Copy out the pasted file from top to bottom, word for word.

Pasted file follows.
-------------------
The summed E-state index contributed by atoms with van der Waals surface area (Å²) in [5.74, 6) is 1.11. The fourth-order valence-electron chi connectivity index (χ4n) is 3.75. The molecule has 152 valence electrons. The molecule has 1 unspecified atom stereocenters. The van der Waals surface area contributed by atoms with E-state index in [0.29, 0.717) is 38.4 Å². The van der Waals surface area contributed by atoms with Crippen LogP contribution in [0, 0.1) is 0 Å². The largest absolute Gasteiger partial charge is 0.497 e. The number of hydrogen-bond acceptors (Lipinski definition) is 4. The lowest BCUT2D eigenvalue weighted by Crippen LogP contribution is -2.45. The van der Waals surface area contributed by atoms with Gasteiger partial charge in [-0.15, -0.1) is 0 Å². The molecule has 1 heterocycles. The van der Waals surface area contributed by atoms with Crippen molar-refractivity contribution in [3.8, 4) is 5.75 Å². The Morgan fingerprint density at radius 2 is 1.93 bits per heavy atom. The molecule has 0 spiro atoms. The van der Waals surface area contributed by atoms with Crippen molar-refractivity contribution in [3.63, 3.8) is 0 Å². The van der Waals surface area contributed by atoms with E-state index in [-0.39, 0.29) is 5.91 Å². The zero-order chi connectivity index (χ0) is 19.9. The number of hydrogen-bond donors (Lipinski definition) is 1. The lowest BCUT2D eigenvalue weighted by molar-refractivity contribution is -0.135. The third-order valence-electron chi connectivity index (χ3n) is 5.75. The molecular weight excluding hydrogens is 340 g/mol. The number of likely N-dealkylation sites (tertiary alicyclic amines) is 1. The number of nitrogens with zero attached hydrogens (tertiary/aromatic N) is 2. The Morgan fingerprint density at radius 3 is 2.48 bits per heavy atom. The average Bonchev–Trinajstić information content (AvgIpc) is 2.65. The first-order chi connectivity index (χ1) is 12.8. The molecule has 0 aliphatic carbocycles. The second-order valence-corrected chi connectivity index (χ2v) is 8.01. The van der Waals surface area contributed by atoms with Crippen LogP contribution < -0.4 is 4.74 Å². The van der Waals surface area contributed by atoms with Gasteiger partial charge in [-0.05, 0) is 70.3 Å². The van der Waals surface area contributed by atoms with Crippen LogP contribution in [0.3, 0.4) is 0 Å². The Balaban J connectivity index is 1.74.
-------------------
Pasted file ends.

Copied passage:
The summed E-state index contributed by atoms with van der Waals surface area (Å²) in [5.74, 6) is 1.11. The fourth-order valence-electron chi connectivity index (χ4n) is 3.75. The molecule has 152 valence electrons. The molecule has 1 unspecified atom stereocenters. The van der Waals surface area contributed by atoms with E-state index in [0.29, 0.717) is 38.4 Å². The van der Waals surface area contributed by atoms with Crippen LogP contribution in [0, 0.1) is 0 Å². The largest absolute Gasteiger partial charge is 0.497 e. The number of hydrogen-bond acceptors (Lipinski definition) is 4. The lowest BCUT2D eigenvalue weighted by Crippen LogP contribution is -2.45. The van der Waals surface area contributed by atoms with Gasteiger partial charge in [-0.15, -0.1) is 0 Å². The molecule has 1 heterocycles. The van der Waals surface area contributed by atoms with Crippen molar-refractivity contribution in [3.8, 4) is 5.75 Å². The Morgan fingerprint density at radius 2 is 1.93 bits per heavy atom. The molecule has 0 spiro atoms. The van der Waals surface area contributed by atoms with Crippen molar-refractivity contribution in [3.63, 3.8) is 0 Å². The van der Waals surface area contributed by atoms with E-state index in [-0.39, 0.29) is 5.91 Å². The zero-order chi connectivity index (χ0) is 19.9. The number of hydrogen-bond donors (Lipinski definition) is 1. The lowest BCUT2D eigenvalue weighted by molar-refractivity contribution is -0.135. The third-order valence-electron chi connectivity index (χ3n) is 5.75. The molecular weight excluding hydrogens is 340 g/mol. The number of likely N-dealkylation sites (tertiary alicyclic amines) is 1. The number of nitrogens with zero attached hydrogens (tertiary/aromatic N) is 2. The Morgan fingerprint density at radius 3 is 2.48 bits per heavy atom. The average Bonchev–Trinajstić information content (AvgIpc) is 2.65. The first-order chi connectivity index (χ1) is 12.8. The molecule has 0 aliphatic carbocycles. The second-order valence-corrected chi connectivity index (χ2v) is 8.01. The van der Waals surface area contributed by atoms with Crippen LogP contribution < -0.4 is 4.74 Å². The van der Waals surface area contributed by atoms with Gasteiger partial charge in [-0.05, 0) is 70.3 Å². The van der Waals surface area contributed by atoms with Crippen LogP contribution in [0.3, 0.4) is 0 Å². The Balaban J connectivity index is 1.74.